Museum is repository of diocesan treasures

By Sam Lucero | The Compass | July 27, 2011

The museum opened on June 24, 2004, during the dedication ceremony for the Bishop Wycislo Center led by Bishop David Zubik. Prior to the museum’s construction, diocesan artifacts were first housed in a room near the vestibule, which today serves as the bridal room, said Carol Joppe, longtime volunteer and museum caretaker. In 2000, it was moved to an area below the cathedral sacristy known as the undercroft.


Bishop Aloysius Wycislo’s coat of arms is engraved into the tile flooring at the entrance of the Green Bay Diocese Museum and Cultural Center. (Sam Lucero | The Compass)


“They had installed some glass cabinets (inside the undercroft) from an old jewelry store and had some of the (artifacts) down there,” she said. “It wasn’t easy access for people. That was sort of the germ of the idea and then everything just kind of grew into this place today.”

When plans were announced to build the Bishop Wycislo Center, a diocesan museum was an integral part of the plan. Joppe said that the museum features a humidity controlled environment and filtered fluorescent lighting.

Glass cabinets house most of the ornate objects such as gold plated chalices decorated with precious stones and bishops’ episcopal rings and pectoral crosses. Historical books, prayer cards, letters, a collection of saints’ relics and sacramentals are also on display.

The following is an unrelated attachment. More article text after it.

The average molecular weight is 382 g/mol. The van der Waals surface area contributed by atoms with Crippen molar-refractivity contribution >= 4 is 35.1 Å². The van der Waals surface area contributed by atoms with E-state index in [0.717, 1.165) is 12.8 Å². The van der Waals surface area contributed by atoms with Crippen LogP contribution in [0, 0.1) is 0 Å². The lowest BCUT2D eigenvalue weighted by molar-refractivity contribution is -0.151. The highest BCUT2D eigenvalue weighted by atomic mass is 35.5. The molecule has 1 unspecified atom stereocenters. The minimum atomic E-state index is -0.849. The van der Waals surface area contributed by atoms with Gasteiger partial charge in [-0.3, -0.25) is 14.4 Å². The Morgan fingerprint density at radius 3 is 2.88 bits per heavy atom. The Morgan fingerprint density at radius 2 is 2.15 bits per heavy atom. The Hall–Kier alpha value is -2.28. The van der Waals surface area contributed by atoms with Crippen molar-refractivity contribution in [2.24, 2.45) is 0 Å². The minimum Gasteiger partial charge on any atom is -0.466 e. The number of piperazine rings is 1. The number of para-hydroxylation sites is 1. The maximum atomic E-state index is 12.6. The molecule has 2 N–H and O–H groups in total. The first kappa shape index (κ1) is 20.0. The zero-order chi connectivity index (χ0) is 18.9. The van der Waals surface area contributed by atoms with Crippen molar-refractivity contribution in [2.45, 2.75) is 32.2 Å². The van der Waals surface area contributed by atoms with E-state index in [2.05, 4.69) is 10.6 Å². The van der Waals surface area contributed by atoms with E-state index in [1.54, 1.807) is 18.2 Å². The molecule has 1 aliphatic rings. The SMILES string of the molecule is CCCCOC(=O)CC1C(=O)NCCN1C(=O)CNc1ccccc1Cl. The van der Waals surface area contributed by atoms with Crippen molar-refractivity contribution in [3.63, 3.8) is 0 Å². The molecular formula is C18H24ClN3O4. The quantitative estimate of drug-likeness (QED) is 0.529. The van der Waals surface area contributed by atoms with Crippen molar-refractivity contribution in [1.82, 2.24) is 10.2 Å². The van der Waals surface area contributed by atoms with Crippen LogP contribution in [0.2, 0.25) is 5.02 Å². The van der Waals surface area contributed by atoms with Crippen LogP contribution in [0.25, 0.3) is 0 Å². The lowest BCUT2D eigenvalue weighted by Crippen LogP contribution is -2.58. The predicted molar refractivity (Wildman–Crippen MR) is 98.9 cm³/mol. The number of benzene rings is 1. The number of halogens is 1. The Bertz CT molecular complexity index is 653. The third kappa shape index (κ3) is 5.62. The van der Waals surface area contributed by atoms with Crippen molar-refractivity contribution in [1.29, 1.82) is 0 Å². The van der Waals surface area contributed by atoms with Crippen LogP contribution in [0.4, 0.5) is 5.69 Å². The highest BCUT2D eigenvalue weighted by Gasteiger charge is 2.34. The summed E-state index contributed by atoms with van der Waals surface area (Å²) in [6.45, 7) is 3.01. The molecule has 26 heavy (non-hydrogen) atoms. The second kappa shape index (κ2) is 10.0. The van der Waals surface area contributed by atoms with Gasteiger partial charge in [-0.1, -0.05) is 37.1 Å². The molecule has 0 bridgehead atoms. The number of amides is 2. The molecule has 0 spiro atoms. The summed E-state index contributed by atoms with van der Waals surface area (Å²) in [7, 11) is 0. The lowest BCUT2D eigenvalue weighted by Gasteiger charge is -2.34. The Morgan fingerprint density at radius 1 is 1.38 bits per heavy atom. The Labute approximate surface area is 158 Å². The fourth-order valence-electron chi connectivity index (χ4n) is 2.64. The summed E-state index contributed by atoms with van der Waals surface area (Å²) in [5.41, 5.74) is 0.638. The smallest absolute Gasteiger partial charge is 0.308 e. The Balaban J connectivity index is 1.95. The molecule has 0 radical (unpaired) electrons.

Joppe said the museum is a work in progress, with additional items being added to the collection. Some of the objects are actually taken from the collection and put into use, she added.

“This faldstool is what the bishops use when they are ordaining deacons and priests,” said Joppe, pointing to an ornate wooden stool. When Bishop David Ricken was installed in 2008, a chalice from the museum collection was used during the Mass. “In fact, Bishop Ricken uses one of Bishop Wycislo’s crosiers. It’s left permanently in the sacristy.”

Since it is a diocesan museum, parishes contribute artifacts to the collection. For example, five vestments embroidered and painted in China were donated by St. Leonard Parish in Laona.

Joppe said many of the artifacts are displayed by theme or chronological order. The display cases along the west wall feature items related to the sacraments. On the north wall, items belonging to Green Bay’s bishops are on display.

“Bishop (Francis Xavier) Krautbauer is certainly a focal point because he’s credited with building the cathedral,” said Joppe. Crosiers, mitres, photographs and replicas of their episcopal coat of arms are all on exhibit.

Bishop Robert Morneau, who helped organize a committee in 1999 to plan the previous museum, said the newest facility is a gift to the diocese.

“What impresses me most is that visitors and tour groups are exposed to a great deal of our rich history in a meaningful way,” he said. “Touring the cathedral space itself is impressive, but to have the opportunity of understanding our history is doubly impressive.”

Bishop Morneau said the museum not only offers guests “an appreciation of our earlier Catholic heritage, it provides a historical perspective.”

Guided tours of the Green Bay Diocese Museum and Cultural Center are by appointment only. To schedule a tour call (920) 432-4348. While at the Bishop Wycislo Center, take a free self-guided audio tour of St. Francis Xavier Cathedral. Headsets featuring a pre-recorded audio description of cathedral highlights are now available.

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